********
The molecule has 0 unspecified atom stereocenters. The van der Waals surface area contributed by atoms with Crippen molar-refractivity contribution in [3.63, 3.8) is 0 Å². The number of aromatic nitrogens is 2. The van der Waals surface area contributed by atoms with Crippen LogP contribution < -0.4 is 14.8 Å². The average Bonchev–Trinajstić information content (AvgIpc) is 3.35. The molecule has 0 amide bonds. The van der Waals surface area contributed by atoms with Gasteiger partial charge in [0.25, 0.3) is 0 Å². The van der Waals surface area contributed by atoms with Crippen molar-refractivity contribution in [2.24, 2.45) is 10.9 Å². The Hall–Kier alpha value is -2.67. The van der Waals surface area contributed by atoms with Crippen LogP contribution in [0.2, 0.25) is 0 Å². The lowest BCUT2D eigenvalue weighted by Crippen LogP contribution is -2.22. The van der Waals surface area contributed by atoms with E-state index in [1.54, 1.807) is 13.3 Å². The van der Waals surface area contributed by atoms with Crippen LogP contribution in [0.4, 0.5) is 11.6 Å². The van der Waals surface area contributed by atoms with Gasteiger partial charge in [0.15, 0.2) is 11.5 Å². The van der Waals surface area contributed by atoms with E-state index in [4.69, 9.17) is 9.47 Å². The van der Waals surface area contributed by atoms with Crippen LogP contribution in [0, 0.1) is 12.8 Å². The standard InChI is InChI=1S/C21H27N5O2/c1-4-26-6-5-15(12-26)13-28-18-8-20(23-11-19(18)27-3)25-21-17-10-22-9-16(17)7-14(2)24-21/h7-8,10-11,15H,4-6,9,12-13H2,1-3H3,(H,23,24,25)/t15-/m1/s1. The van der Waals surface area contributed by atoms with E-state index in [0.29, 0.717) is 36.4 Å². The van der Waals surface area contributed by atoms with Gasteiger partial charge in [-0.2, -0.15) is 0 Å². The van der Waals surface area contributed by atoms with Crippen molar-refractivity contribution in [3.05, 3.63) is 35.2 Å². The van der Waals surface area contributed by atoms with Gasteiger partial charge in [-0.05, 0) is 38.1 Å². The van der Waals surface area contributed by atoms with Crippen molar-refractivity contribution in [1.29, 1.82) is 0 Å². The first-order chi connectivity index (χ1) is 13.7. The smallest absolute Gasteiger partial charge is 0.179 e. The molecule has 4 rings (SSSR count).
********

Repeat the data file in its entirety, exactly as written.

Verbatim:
The molecule has 0 unspecified atom stereocenters. The van der Waals surface area contributed by atoms with Crippen molar-refractivity contribution in [3.63, 3.8) is 0 Å². The number of aromatic nitrogens is 2. The van der Waals surface area contributed by atoms with Crippen LogP contribution < -0.4 is 14.8 Å². The average Bonchev–Trinajstić information content (AvgIpc) is 3.35. The molecule has 0 amide bonds. The van der Waals surface area contributed by atoms with Gasteiger partial charge in [0.25, 0.3) is 0 Å². The van der Waals surface area contributed by atoms with Crippen molar-refractivity contribution in [2.24, 2.45) is 10.9 Å². The Hall–Kier alpha value is -2.67. The van der Waals surface area contributed by atoms with Crippen LogP contribution in [0.2, 0.25) is 0 Å². The lowest BCUT2D eigenvalue weighted by Crippen LogP contribution is -2.22. The van der Waals surface area contributed by atoms with E-state index in [1.54, 1.807) is 13.3 Å². The van der Waals surface area contributed by atoms with Crippen LogP contribution in [0.4, 0.5) is 11.6 Å². The van der Waals surface area contributed by atoms with Gasteiger partial charge in [0.15, 0.2) is 11.5 Å². The van der Waals surface area contributed by atoms with E-state index in [4.69, 9.17) is 9.47 Å². The van der Waals surface area contributed by atoms with Crippen LogP contribution in [0, 0.1) is 12.8 Å². The standard InChI is InChI=1S/C21H27N5O2/c1-4-26-6-5-15(12-26)13-28-18-8-20(23-11-19(18)27-3)25-21-17-10-22-9-16(17)7-14(2)24-21/h7-8,10-11,15H,4-6,9,12-13H2,1-3H3,(H,23,24,25)/t15-/m1/s1. The van der Waals surface area contributed by atoms with E-state index in [0.29, 0.717) is 36.4 Å². The van der Waals surface area contributed by atoms with Gasteiger partial charge in [-0.2, -0.15) is 0 Å². The van der Waals surface area contributed by atoms with Crippen molar-refractivity contribution in [3.05, 3.63) is 35.2 Å². The van der Waals surface area contributed by atoms with Gasteiger partial charge in [-0.05, 0) is 38.1 Å². The van der Waals surface area contributed by atoms with Crippen molar-refractivity contribution in [1.29, 1.82) is 0 Å². The first-order chi connectivity index (χ1) is 13.7. The smallest absolute Gasteiger partial charge is 0.179 e. The molecule has 4 rings (SSSR count).